The world’s most famous groundhog emerged from his burrow and allegedly saw his shadow this morning, indicating that we’re in for six more weeks of winter.
The prescient critter weighs in on the fate of the nation’s weather each year on Feb. 2 at Gobbler’s Knob, a hill outside of Punxsutawney, Pa., about 65 miles northeast of Pittsburgh. The tradition is largely ceremonial (naturally, since groundhogs can’t actually predict the weather), and it draws thousands of people each year. Phil’s “prediction” is established in advance by the “Inner Circle,” otherwise known as the people who wear top hats and tuxedos and essentially serve as Phil’s security detail.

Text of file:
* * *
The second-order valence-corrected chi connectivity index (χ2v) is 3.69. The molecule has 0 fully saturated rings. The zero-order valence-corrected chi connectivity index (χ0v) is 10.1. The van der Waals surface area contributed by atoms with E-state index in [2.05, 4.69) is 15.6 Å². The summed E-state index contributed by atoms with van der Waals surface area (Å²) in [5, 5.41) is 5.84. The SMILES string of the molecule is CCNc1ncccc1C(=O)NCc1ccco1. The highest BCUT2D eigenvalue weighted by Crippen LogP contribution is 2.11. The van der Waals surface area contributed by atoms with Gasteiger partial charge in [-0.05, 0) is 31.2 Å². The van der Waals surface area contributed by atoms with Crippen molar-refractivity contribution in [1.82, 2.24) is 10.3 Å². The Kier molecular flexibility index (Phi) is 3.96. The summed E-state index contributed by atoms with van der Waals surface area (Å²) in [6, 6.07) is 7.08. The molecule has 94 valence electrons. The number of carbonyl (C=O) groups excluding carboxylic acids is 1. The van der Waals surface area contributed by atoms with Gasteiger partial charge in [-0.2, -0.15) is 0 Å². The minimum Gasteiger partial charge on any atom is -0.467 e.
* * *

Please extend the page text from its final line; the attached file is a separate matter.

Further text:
The ritual comes from an old German superstition that says if an animal who’s been hibernating does not cast a shadow on Feb. 2, which is the Christian holiday of Candlemas, then spring will arrive early. Among the predicted 15,000 to 18,000 spectators at this year’s ceremony was Pennsylvania Governor Tom Corbett.
Since the Groundhog Day tradition began in the 1880s, Phil has predicted a long winter about 100 times, eliciting disapproving groans each time. But given that recent temperatures in several parts of the country have been hovering around 50 degrees Fahrenheit lately, NewsFeed doesn’t think six more weeks of winter sounds half bad.